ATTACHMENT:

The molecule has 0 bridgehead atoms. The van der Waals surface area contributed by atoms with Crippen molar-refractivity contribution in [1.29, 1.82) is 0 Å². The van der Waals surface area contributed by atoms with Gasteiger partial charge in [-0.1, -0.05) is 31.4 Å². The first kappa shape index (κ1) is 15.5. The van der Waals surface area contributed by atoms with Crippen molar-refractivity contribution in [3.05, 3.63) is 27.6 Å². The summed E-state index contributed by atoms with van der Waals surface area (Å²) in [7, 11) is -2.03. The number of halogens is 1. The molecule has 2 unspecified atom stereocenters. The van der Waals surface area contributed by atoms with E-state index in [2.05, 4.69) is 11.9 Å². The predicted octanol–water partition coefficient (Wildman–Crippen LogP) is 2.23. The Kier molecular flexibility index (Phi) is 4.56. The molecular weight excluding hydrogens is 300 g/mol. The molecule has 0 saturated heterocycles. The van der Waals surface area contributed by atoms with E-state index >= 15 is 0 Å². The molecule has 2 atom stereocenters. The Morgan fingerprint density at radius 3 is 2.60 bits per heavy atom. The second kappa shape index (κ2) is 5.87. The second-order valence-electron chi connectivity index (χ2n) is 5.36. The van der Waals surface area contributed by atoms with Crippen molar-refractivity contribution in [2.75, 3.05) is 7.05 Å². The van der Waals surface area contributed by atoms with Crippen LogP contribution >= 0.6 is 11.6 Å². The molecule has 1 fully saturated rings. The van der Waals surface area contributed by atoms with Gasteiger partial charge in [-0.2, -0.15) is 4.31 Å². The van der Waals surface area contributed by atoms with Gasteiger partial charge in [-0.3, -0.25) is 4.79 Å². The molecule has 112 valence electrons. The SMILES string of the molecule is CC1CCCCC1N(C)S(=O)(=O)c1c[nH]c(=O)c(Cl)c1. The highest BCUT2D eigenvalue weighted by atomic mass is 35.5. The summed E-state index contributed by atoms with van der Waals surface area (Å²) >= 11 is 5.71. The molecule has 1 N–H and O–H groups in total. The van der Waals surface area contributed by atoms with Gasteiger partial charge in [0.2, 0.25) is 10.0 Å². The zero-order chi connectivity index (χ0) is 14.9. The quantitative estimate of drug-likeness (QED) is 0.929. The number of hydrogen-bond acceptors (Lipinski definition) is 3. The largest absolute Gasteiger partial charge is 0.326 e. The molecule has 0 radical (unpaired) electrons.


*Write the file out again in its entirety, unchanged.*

The molecule has 0 bridgehead atoms. The van der Waals surface area contributed by atoms with Crippen molar-refractivity contribution in [1.29, 1.82) is 0 Å². The van der Waals surface area contributed by atoms with Gasteiger partial charge in [-0.1, -0.05) is 31.4 Å². The first kappa shape index (κ1) is 15.5. The van der Waals surface area contributed by atoms with Crippen molar-refractivity contribution in [3.05, 3.63) is 27.6 Å². The summed E-state index contributed by atoms with van der Waals surface area (Å²) in [7, 11) is -2.03. The number of halogens is 1. The molecule has 2 unspecified atom stereocenters. The van der Waals surface area contributed by atoms with E-state index in [2.05, 4.69) is 11.9 Å². The predicted octanol–water partition coefficient (Wildman–Crippen LogP) is 2.23. The Kier molecular flexibility index (Phi) is 4.56. The molecular weight excluding hydrogens is 300 g/mol. The molecule has 0 saturated heterocycles. The van der Waals surface area contributed by atoms with E-state index >= 15 is 0 Å². The molecule has 2 atom stereocenters. The Morgan fingerprint density at radius 3 is 2.60 bits per heavy atom. The second kappa shape index (κ2) is 5.87. The second-order valence-electron chi connectivity index (χ2n) is 5.36. The van der Waals surface area contributed by atoms with Crippen molar-refractivity contribution in [2.75, 3.05) is 7.05 Å². The van der Waals surface area contributed by atoms with Crippen LogP contribution >= 0.6 is 11.6 Å². The molecule has 1 fully saturated rings. The van der Waals surface area contributed by atoms with Gasteiger partial charge in [-0.2, -0.15) is 4.31 Å². The van der Waals surface area contributed by atoms with Gasteiger partial charge in [-0.3, -0.25) is 4.79 Å². The molecule has 112 valence electrons. The SMILES string of the molecule is CC1CCCCC1N(C)S(=O)(=O)c1c[nH]c(=O)c(Cl)c1. The highest BCUT2D eigenvalue weighted by atomic mass is 35.5. The summed E-state index contributed by atoms with van der Waals surface area (Å²) >= 11 is 5.71. The molecule has 1 N–H and O–H groups in total. The van der Waals surface area contributed by atoms with Gasteiger partial charge in [0.2, 0.25) is 10.0 Å². The zero-order chi connectivity index (χ0) is 14.9. The quantitative estimate of drug-likeness (QED) is 0.929. The number of hydrogen-bond acceptors (Lipinski definition) is 3. The largest absolute Gasteiger partial charge is 0.326 e. The molecule has 0 radical (unpaired) electrons.